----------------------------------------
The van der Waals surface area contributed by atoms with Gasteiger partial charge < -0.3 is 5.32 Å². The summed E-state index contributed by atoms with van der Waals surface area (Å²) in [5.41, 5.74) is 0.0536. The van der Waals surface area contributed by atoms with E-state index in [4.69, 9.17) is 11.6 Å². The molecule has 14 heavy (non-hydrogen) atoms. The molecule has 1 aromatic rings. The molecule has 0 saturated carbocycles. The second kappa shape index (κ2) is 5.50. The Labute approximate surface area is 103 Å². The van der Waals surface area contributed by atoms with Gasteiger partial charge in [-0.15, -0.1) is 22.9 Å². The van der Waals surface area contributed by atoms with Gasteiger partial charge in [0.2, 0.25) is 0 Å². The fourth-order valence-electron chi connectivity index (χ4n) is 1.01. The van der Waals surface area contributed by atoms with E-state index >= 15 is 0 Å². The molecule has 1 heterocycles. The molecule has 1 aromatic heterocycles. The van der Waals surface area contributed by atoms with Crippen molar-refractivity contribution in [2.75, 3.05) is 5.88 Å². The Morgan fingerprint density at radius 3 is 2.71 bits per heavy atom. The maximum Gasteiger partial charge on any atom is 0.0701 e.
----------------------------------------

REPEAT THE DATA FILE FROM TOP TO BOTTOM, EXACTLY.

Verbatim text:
The van der Waals surface area contributed by atoms with Gasteiger partial charge < -0.3 is 5.32 Å². The summed E-state index contributed by atoms with van der Waals surface area (Å²) in [5.41, 5.74) is 0.0536. The van der Waals surface area contributed by atoms with E-state index in [4.69, 9.17) is 11.6 Å². The molecule has 14 heavy (non-hydrogen) atoms. The molecule has 1 aromatic rings. The molecule has 0 saturated carbocycles. The second kappa shape index (κ2) is 5.50. The Labute approximate surface area is 103 Å². The van der Waals surface area contributed by atoms with Gasteiger partial charge in [-0.15, -0.1) is 22.9 Å². The van der Waals surface area contributed by atoms with Gasteiger partial charge in [0.2, 0.25) is 0 Å². The fourth-order valence-electron chi connectivity index (χ4n) is 1.01. The van der Waals surface area contributed by atoms with E-state index >= 15 is 0 Å². The molecule has 1 heterocycles. The molecule has 1 aromatic heterocycles. The van der Waals surface area contributed by atoms with Crippen molar-refractivity contribution in [2.75, 3.05) is 5.88 Å². The Morgan fingerprint density at radius 3 is 2.71 bits per heavy atom. The maximum Gasteiger partial charge on any atom is 0.0701 e.